Legislature(2015 - 2016)BUTROVICH 205
02/02/2016 09:00 AM Senate STATE AFFAIRS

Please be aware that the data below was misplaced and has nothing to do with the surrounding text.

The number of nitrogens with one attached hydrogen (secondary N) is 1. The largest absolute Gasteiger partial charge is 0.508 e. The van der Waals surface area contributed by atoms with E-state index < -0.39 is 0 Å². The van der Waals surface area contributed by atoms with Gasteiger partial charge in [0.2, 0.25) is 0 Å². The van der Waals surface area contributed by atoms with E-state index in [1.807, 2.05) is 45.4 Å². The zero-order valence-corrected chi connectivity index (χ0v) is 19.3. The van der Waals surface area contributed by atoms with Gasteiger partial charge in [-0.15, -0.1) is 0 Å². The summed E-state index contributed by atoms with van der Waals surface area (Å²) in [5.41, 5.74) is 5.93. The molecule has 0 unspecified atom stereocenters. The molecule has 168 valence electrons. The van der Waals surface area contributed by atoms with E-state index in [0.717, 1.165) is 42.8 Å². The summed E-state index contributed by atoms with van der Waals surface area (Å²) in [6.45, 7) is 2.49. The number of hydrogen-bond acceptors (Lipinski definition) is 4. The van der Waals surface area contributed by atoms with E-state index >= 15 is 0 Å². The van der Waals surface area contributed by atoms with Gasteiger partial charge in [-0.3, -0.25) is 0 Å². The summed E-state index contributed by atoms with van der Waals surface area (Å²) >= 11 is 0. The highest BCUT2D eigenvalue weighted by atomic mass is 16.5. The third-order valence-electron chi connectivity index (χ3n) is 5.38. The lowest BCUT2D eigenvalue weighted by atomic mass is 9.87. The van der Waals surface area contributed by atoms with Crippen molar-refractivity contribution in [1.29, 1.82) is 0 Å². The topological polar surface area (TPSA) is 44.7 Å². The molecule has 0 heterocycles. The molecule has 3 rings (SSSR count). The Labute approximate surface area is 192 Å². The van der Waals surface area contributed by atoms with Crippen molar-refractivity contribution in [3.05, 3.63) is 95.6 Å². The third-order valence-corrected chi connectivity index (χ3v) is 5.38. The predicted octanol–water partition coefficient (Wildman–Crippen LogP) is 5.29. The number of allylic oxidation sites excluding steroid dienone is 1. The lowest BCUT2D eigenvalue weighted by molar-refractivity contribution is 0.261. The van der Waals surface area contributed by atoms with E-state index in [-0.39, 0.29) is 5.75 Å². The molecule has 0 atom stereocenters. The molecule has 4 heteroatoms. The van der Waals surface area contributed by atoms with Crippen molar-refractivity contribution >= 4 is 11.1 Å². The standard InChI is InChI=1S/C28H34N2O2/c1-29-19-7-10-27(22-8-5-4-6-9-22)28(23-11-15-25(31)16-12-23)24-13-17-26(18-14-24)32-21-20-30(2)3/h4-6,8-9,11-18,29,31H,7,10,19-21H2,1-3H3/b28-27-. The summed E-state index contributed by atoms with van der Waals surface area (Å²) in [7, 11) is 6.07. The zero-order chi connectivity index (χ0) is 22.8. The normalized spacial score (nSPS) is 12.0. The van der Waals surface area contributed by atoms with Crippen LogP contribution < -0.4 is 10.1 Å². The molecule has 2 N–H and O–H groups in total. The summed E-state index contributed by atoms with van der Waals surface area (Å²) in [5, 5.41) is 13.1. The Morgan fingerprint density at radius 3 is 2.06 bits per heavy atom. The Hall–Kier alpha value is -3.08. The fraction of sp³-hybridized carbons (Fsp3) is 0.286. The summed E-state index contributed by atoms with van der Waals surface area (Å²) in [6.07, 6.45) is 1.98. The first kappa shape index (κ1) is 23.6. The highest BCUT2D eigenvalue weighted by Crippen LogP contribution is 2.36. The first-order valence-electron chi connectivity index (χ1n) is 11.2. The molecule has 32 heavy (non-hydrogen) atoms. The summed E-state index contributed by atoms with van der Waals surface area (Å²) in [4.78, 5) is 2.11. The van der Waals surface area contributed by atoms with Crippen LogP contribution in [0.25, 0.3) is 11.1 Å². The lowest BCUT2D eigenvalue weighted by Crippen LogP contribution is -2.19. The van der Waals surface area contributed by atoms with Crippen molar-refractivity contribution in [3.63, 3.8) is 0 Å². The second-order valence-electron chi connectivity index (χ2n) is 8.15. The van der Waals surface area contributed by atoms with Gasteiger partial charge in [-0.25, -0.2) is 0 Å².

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SB 128-PERM. FUND: DEPOSITS; DIVIDEND; EARNINGS 9:01:10 AM CHAIR STOLTZE announced the consideration of SB 128 and the continued presentation from the administration about "Making Appropriations from the Permanent Fund/Permanent Fund Dividend." 9:02:01 AM RANDALL HOFFBECK, Commissioner, Alaska Department of Revenue, Juneau, Alaska, reviewed how the "draw" is calculated in the petroleum model from the Department of Revenue (DOR). He specified that in the petroleum model, the oil price forecast is based on the mean value from probabilistic distribution and inputs a range of prices for each year, but uses only a single price, "the median," from the forecasting session. Oil production volumes are based on forecasts depicted in the Fall- 2015 Revenue Sources Book. He specified that production volumes do not take into account undeveloped fields, are conservative, and use the shortcut model from DOR. COMMISSIONER HOFFBECK explained that the "draw" would be calculated by using an annuity-like fixed payment to the general fund. He noted that the starting balance is $55 billion. He detailed that there are "inflows" each year, such as investment income, 100 percent of production taxes, and 100 percent of royalties, both from the petroleum model. He added that there are also "outflows" such as expenses, the dividend, and the fixed draw that is taken out of the system until 2020 at which point in time the draw begins to inflate going forward. CHAIR STOLTZE requested that more information be provided regarding when the draw inflates. COMMISSIONER HOFFBECK clarified that not inflating the draw until 2020 stabilizes expenditures. He said the $3.3 billion draw can be sustained as an annuity from the state's financial and petroleum wealth. He pointed out that the 2040 balance would look like the 2016 balance, plus inflation. 9:05:44 AM He turned to the subject of creating durability in the model. He said the model starts with a target balance of four times the prior draw and transfers $3 billion from the Constitutional Budget Reserve (CBR) as part of the starting balance of $11.6 billion the first year. He noted that the FY 16 income was included. He stressed that the Permanent Fund itself is not large enough to sustain the draw without the ability to work with the inflows during the life of the modeling. He explained that if the earnings reserve is at the target balance, then 100 percent of production taxes and 50 percent of royalties are deposited into the corpus of the fund, which then builds in strength. The other 50 percent of royalties is deposited into the earnings reserve. He detailed that if the earnings reserve is under the target balance, then up to 100 percent of production taxes and 75 percent of royalties are deposited directly into the earnings reserve in order to build up the size of the earnings reserve. He specified that the only part that would flow into the corpus would be the mandated 25 percent of royalties. If the earnings reserve exceeds the target, the excess would be transferred back to the corpus. 9:08:05 AM SENATOR COGHILL asked that Commissioner Hoffbeck explain the math regarding the draw from the earnings reserve when a dividend is paid as well. COMMISSIONER HOFFBECK replied that the dividend, after the transfer, would determine which direction the monies would flow at the start of the next year. SENATOR COGHILL summarized his understanding of the process. 9:09:23 AM SENATOR HUGGINS joined the committee meeting. COMMISSIONER HOFFBECK reported on the durability of the earnings reserve because of the annuity model. He asserted that there would be robust earnings-reserve cash inflows and no chance of it going to zero during the life of the modeling. He reviewed the cash inflows: $3 billion transfer from CBR, statutory net income, and petroleum revenue. He said there would also be long- lead adjustment opportunities such as the 4-to-1 coverage ratio, which provides coverage between the four-year periodic review period, the periodic review itself, robust modeling by staff and the McKenzie and Company, and sufficient time to react to issues. SENATOR COGHILL asked whether the modeling is embedded in SB 128. COMMISSIONER HOFFBECK answered that modeling won't be embedded in the bill, but would be presented to the Legislature. SENATOR COGHILL said the principles of modeling are important. COMMISSIONER HOFFBECK replied that he agreed. He said there would be a standardized review that matches the modeling so there is no opportunity to skew the data in the review period. CHAIR STOLTZE commented on the possibility of a constitutional amendment to define it and noted that the administration's consultant suggested that the constitutional amendment was the preferable route. 9:12:11 AM SENATOR COGHILL requested clarification of the CBR transfer process and the possible need for a constitutional change or an annual vote. COMMISSIONER HOFFBECK said he sees the $3 billion transfer as a one-time event. He noted that Mr. Milks could talk more about it. CHAIR STOLTZE explained that the CBR was established when voters approved a constitutional amendment in 1990. He specified that SB 128 would take the constitutionally protected money and put it into a straight majority spending account. 9:13:48 AM COMMISSIONER HOFFBECK clarified that SB 128 would move the monies into either the Permanent Fund earnings reserve or the statutory budget reserve and would not dismantle the CBR because there would still be monies that flow into it from legal settlements and audits on an annual basis. He added that there is also a potential to leave some money in the CBR for unexpected events that might occur. CHAIR STOLTZE opined that the legal requirement is that it is repaid when it is borrowed. He said under the governor's plan, it would permanently exit that requirement. He asked how Commissioner Hoffbeck sees it being repaid. COMMISSIONER HOFFBECK deferred to Mr. Milks to answer. CHAIR STOLTZE called the strategy political and not legal. COMMISSIONER HOFFBECK said there is an underlying legal argument about what has to be swept back into the CRB versus what can be kept into the earnings reserve. The bill does not intend to change the repayment structure; there would still be a sweep of funds back to the CBR after any given year to repay the debt. The legislation does not see the earnings reserve as a sweepable fund. CHAIR STOLTZE he pointed out that the appropriation can be done by a simple majority. COMMISSIONER HOFFBECK agreed. SENATOR WIELECHOWSKI noted dueling legal opinions and said he expects to see a lawsuit. He asked what the legal ramifications of a lawsuit might be regarding this issue. 9:16:20 AM SENATOR MCGUIRE joined the committee meeting. 9:16:45 AM WILLIAM MILKS, Assistant Attorney General, Alaska Department of Law, summarized the issue as the question whether or not the earnings reserve would be subject to a sweep. He provided background on the four parts of the CBR: A, B, C, and D. He said part A identifies monies that go into the CBR, such as settlements of disputes over royalties and related litigation. The other three parts (B, C, and D) talk about how the legislature can appropriate from the CBR, such as by majority vote, three-quarters vote, and by payback (sweep) into the CBR. The latter is what is being discussed as it relates to SB 128. He explained that one Alaska Supreme Court case analyzed the CBR on the question of what is available for appropriation and how it can be appropriated. Regarding the payback provision, the court decision, "Hickel vs. Cowper," concluded that there is a difference between the language used in the constitution between "B and C, and D." The decision was clear for D, the "payback provision," that what must be paid back are monies in the general fund available at the end of the succeeding fiscal year. The court was clear that it was "general fund only," not monies in other funds, and it used the earnings reserve account as a specific example; it said the entire earnings reserve account is available by the legislature to appropriate, but the payback provision is restricted to funds in the general fund. ` He discussed the current situation where an appropriation bill transfers monies from the CBR to the earnings reserve account and the question whether the earnings reserve account is subject to payback or sweep. He said Department of Law's (DOL) analysis is that it is not subject to payback or sweep, based on the plain language of the constitution, as "Hickel vs. Cowper" has informed us. He maintained that SB 128 does not change the statute and does not change the fact that the earnings reserve account is not in the general fund. The provision still exists that funds in the general fund would be subject to a sweep and the earnings reserve would not. He said the argument has been raised that if the nature of the earnings reserve is changed so it can be used for general government expenditures and monies will be added to it, that it is possible the court will change its mind. He pointed out that existing law is that it is not subject to payback; however, a court could decide to change that. He said DOL does not view the earnings reserve as a dedicated account. 9:23:22 AM MR. MILKS said the first point that has been raised is that the monies would be used for general government expenditures and DOL does not think that would change the analysis. The second point is that monies will be appropriated into it, so it is not just going to be an account comprised only of income from the Permanent Fund. He admitted that both points are true, but he questioned whether they were meaningful differences. He pointed out that the legislature in the past has appropriated from the CBR and general fund to other accounts, such as Power Cost Equalization funds and pension funds. He concluded that DOL is comfortable with its analysis. 9:25:20 AM CHAIR STOLTZE noted a potential problem mentioned by the Office of Budget and Management and the need for a constitutional "fix." He questioned the definition of "fix." He argued that the earnings reserve has been treated like a general fund in several ways. He said he hoped to see the past legal decisions related to this issue. 9:28:33 AM SENATOR WIELECHOWSKI opined that the issue of the "sweep" is one issue and Mr. Milks has a different opinion than the Legislature's counsel has. He said the other issue was on the fact that money is being deposited into the Permanent Fund and quoted from the Legislature's counsel as follows: The attorney general has in the past concluded that once money is deposited into the Permanent Fund, the money may only be used for income producing investments and the Legislature may not, even if the deposits exceeded the constitutional requirement and were made with the intent that they be retrievable, transfer the money out of the Permanent Fund. He noted that the Legislature's counsel sites a 1977 AG opinion and compared the situation to today's situation. CHAIR STOLTZE added that there were inquiries by past administration and individual legislators about the process of re-appropriations. He said he wished to have a discussion on that topic. SENATOR WIELECHOWSKI requested Mr. Milks' opinion of that decision. MR. MILKS stated that when money is appropriated into the principal of the corpus of the Permanent Fund it is irretrievable. The difference in SB 128 is that it provides for appropriating money into the earnings reserve account, a separate statutory account comprised only of income of the Permanent Fund. In "Hickel vs. Cowper," the Alaska Supreme Court identified that the earnings reserve account is open for appropriation, so the Legislature can do so. 9:31:04 AM SENATOR WIELECHOWSKI stated that he thought Mr. Milks' interpretation was a fair; however, it is the opposite of legislative counsel's interpretation. He said it is about balancing risk going forward. He voiced concern that SB 128 could be found unconstitutional at a later date after budgets have been passed and suggested that a government shutdown could occur. MR. MILKS surmised that the outcome of such a challenge would be to have the additional funds paid back to the CBR. He asserted that the whole budget would not be deemed unconstitutional. SENATOR WIELECHOWSKI stated that there are two points: the issue of the "sweep," and the issue of irretrievable funds from the Permanent Fund. MR. MILKS reiterated that the reference is talking about a period in time when there was no earnings reserve account established by statute. He added that the Alaska Supreme Court has already said the earnings reserve account is available for appropriation. He asserted that the plan does not envision placing money into the corpus or the principal of the Permanent Fund and then removing it. SENATOR WIELECHOWSKI restated that he is asking what impacts the state would incur if the Department of Law is not correct in its interpretation. He opined that all appropriations made under this method are unconstitutional. 9:34:49 AM MR. MILKS repeated that if the court were to change its mind, all additional monies put into the earnings reserve account would have to be returned to the CBR. COMMISSIONER HOFFBECK opined that having the monies "swept" and put back into the CBR is not a fatal flaw to the plan; however, it does mean that part of the revenues on an annual basis are going to have to come from the CBR, which creates some uncertainty and volatility in the $3.3 billion draw because it will require a three-quarters vote. CHAIR STOLTZE opined that the court system can be political. 9:37:05 AM SENATOR COGHILL stated that he thought there was agreement that money going into the corpus of the Permanent Fund stays there. He said the CBR is available with a three-quarters vote and the earnings stay within the CBR. He believed that using the earnings reserve was appropriate, but adding the CBR to it will probably require an annual three-quarters vote appropriation. He said the political pressure of this policy matter is great and it comes down to a policy call. CHAIR STOLTZE pointed out that part D says a loan is taken and not an appropriation. SENATOR COGHILL added that the approaches to the Permanent Fund versus the CBR are very different. 9:39:16 AM SENATOR WIELECHOWSKI noted that from a policy perspective, SB 128 is a huge change with constitutional issues. He opined that a simpler method would be to appropriate the money from the earnings reserve every time it is needed. He questioned why not use the simple route. COMMISSIONER HOFFBECK answered that the change creates the greatest amount of stability in the draw. He reiterated that not being able to move the CBR is not a fatal flaw and have to do it just out of the earnings reserve. CHAIR STOLTZE commented that misunderstanding or confusion just fuels skepticism. 9:41:44 AM COMMISSIONER HOFFBECK specified that the goal is to have a rules-based systematic approach for using earnings and not just have a random appropriation on an annual basis to fill a void from other incomes. SENATOR MCGUIRE asked for clarification that new monies from royalties placed in the CBR would not be subject to the "sweep." 9:43:18 AM COMMISSIONER HOFFBECK replied that based on the attorney general's opinion, they are not subject to the "sweep." SENATOR MCGUIRE asked Commissioner Hoffbeck to confirm that only the CBR portion itself is subject to the "sweep." COMMISSIONER HOFFBECK replied that the administration did not think the CBR portion was subject to the "sweep," either. SENATOR MCGUIRE voiced concern about an attempt to grow the corpus in order to create stability for the government by putting in new royalties, etc. She maintained that SB 128 sets up a potential problem for instability of the state budget. She opined that "the entire thing is potentially sweepable." She said the goal is to look for stability and to eliminate volatility, so the differing opinions need to be resolved. COMMISSIONER HOFFBECK answered that the administration agrees and is willing to continue the conversation. 9:45:50 AM He turned to the subject of the new dividend process and how the concerns of volatility and value relate to it. He showed a graph of the historic value of dividends and said that they have always been volatile. He point out that dividends have fluctuated between $300 and $2100 based on stock market returns. He suggested that the governor's plan will not increase the volatility of the dividend, but will decrease it to some extent. He noted that the graph also shows that there is no set value or base value of the dividend. SENATOR MCGUIRE noted the importance of understanding the variation in value of the dividend. She said lawmakers have a political challenge in that the dividend has recently been high. She agreed that there is volatility built into the structure and there would be volatility in a percent of market value (POMV) plan and in plans that are royalty based. 9:49:51 AM COMMISSIONER HOFFBECK reviewed the formula the dividend is based on. He said the formula was a political negotiation at the time it was established. He detailed that the dividend consists of the annualized average of the last five years of statutory net income, divided in half, and transferred to the dividend fund where, after adjustments, the fund is divided by the number of recipients. COMMISSIONER HOFFBECK shared the Alaska Permanent Fund Corporation's resolution in 2003 as follows: The Board recognizes that a POMV spending limit methodology may necessitate changes to the Permanent Fund Dividends. He pointed out that the formula will change when the earnings are used for anything other than paying for dividends and inflation proofing, as proposed by several bills. 9:51:43 AM SENATOR WIELECHOWSKI stated that the governor's proposal assumes the return on the Permanent Fund will be between 6.5 percent and 7.5 percent. He asked if the present dividend formula was kept, would the dividend's value be closer to $1,000 or $2,000. COMMISSIONER HOFFBECK replied that if there was a flat return, the dividend would stay closer to $2,000. He pointed out that the reality was in 2016 the 6.5 percent return will be missed by about 10 percent in addition to the Permanent Fund having negative earnings for the year. He said there will be downward pressure on the dividend. SENATOR WIELECHOWSKI asked if the earnings reserve ever loses money. He noted that the earnings reserve is invested just like the regular corpuses. COMMISSIONER HOFFBECK answered correct. SENATOR WIELECHOWSKI provided an example of $7 billion in the earnings reserve with a loss of 10 percent in the corpus and inquired if that meant a loss of $700 million in the earnings reserve. COMMISSIONER HOFFBECK answered yes. SENATOR WIELECHOWSKI asked whether about $1 billion of the $7 billion is spent for inflation proofing. COMMISSIONER HOFFBECK said yes. SENATOR WIELECHOWSKI asked if there is inflation proofing in the governor's plan. COMMISSIONER HOFFBECK answered that the inflation proofing is in the modeling and varies by year. He said the fund would grow at the rate of inflation over time. 9:53:59 AM SENATOR WIELECHOWSKI addressed the governor's plan as follows: If we were just to look at the actual plan today. So you've got $7 billion in the earnings reserve, you are taking $3.3 billion draw, you've got inflation proofing of roughly $1 billion, that's $4.3 billion, you've got another $1 billion for dividends, that's $5.3 billion, and you've just lost $700 million. So you've got a $1 billion cushion and you've got $1 billion in the earnings reserve? COMMISSIONER HOFFBECK replied as follows: Because under this plan there would not be a direct inflation-proofing payment, that $1 billion would go away. Certainly under our plan, the governor is guaranteeing a $1,000 dividend, so that's more like $700 million for the dividend. So essentially you would be drawing out the $3.3 billion draw plus the $700 million dividend, so about $4 billion from that $7 billion, plus you would have whatever inflows occur; because it is under statutory net-income, there will still be inflows into the fund even in years where we lose. SENATOR WIELECHOWSKI asked if inflows are things like dividends. COMMISSIONER HOFFBECK answered yes and added that inflows would include "rents and royalties." SENATOR WIELECHOWSKI reviewed his calculations and asked what would happen if the stock market had a bad year and there was nothing left in the earnings reserve. 9:55:50 AM COMMMISSIONER HOFFBECK explained that under the plan when the balance is below a four-times draw, all of the petroleum production tax and royalties would also flow into the earnings reserve, as well as the Permanent Fund statutory income. SENATOR WIELECHOWSKI asked if there was $150 million in production taxes this year. COMMISSIONER HOFFBECK replied that there was more in royalties. He stressed the need to make the initial $3.3 billion deposit into the CBR to provide stability in the early years. CHAIR STOLTZE expressed that he would be interested to see the governor's CBR strategy. 9:57:17 AM SENATOR HUGGINS commented that his constituents are concerned about spending state money on budget consultants. COMMISSIONER HOFFBECK replied that Senator Huggins' point was taken. CHAIR STOLTZE pointed out that the committee's discussion was friendly and in good faith. 9:59:22 AM SENATOR WIELECHOWSKI asked if the dividend calculation is 50 percent of the net royalties and is not based on the production tax. COMMISSIONER HOFFBECK answered correct. SENATOR WIELECHOWSKI calculated that the 2016 fall forecast was $650 million in royalties, divided by two equals $325 million being available. COMMISSIONER HOFFBECK answered correct. SENATOR WIELECHOWSKI continued that the $325 million would equate to a $500 dividend. COMMISSIONER HOFFBECK answered correct. SENATOR WIELECHOWSKI said moving forward to 2017, the dividend would be approximately $550. COMMISSIONER HOFFBECK answered that the dividend would be approximately $600. SENATOR WIELECHOWSKI asked if the plan is to increase the dividend to $1,000 every year or just in the first year or two. COMMISSIONER HOFFBECK answered just the first year. SENATOR WIELECHOWSKI noted that he was referring to calculations on page 29 of the Revenue Sources book. 10:01:05 AM COMMISSIONER HOFFBECK clarified that Senator Wielechowski was referring to a table on the unrestricted part of the royalty, so an additional 25 percent or 30 percent would have to be added. SENATOR WIELECHOWSKI asked if the table was net calculations. He requested a chart of PFD projections under the governor's plan. COMMISSIONER HOFFBECK agreed to provide the chart he requested. CHAIR STOLTZE stated that he appreciated Senator Wielechowski's request and agreed that the public should be informed. SENATOR WIELECHOWSKI asked for a chart with a 6.5 percent to 7.5 percent return versus the current dividend calculations. COMMISSIONER HOFFBECK agreed to provide the chart. He explained that the Governor's plan is one way to calculate the dividend and is "written in pencil." He said the administration was open to other ways to calculate the dividend. He pointed out that the administration's original plan was adopted from Senator McGuire's plan, which they believed tied the dividend to the economic health of the state and made sense. He reviewed a variety of methods and reiterated that the administration was open to suggestions. He concluded that a dividend that is pro-cyclical with the economic health of the state is the goal. 10:04:53 AM SENATOR MCGUIRE thanked Commissioner Hoffbeck for the presentation and noted that her version of the bill will be presented on Thursday. She echoed Commissioner Hoffbeck's sentiments and said the point is to get to a structure that is less volatile, more predictable, and more reflective of the state's true economic health. She stressed the importance of linking the PFD to the royalties. CHAIR STOLTZE asked Mr. Milks to respond to the legal opinions. 10:07:31 AM MR. MILKS related that there are over 200-legal opinions on the Permanent Fund. He said the department would pare them down to ones that are relevant to the direct issues. CHAIR STOLTZE noted that he was especially interested in the ones that Attorney General Botelho was involved with because Mr. Botelho continues to be an advisor with the administration in some capacity and sometimes more transparent than others. SENATOR MCGUIRE stated that the intent was to look for a thorough analysis that leads the committee as to why elements of past attorney general opinions are debunked or supported. She specified that her focus related to the "sweep issue," the viability of the new fund structure and its susceptibility from a legal challenge that destabilizes the government. 10:09:40 AM SENATOR WIELECHOWSKI did not know if dueling attorney opinions could be resolved at the legislative level. He set forth that the court would ultimately have the final say. He said he is more concerned about the impacts to the state if the court finds the bill unconstitutional. CHAIR STOLTZE suspected that there was not a legal opinion on a scenario that addressed the radical departure proposed in SB 128. He stated that the committee needs all of the guidance in making a decision. He noted that the public will weigh in as well. [SB 128 was held in committee.]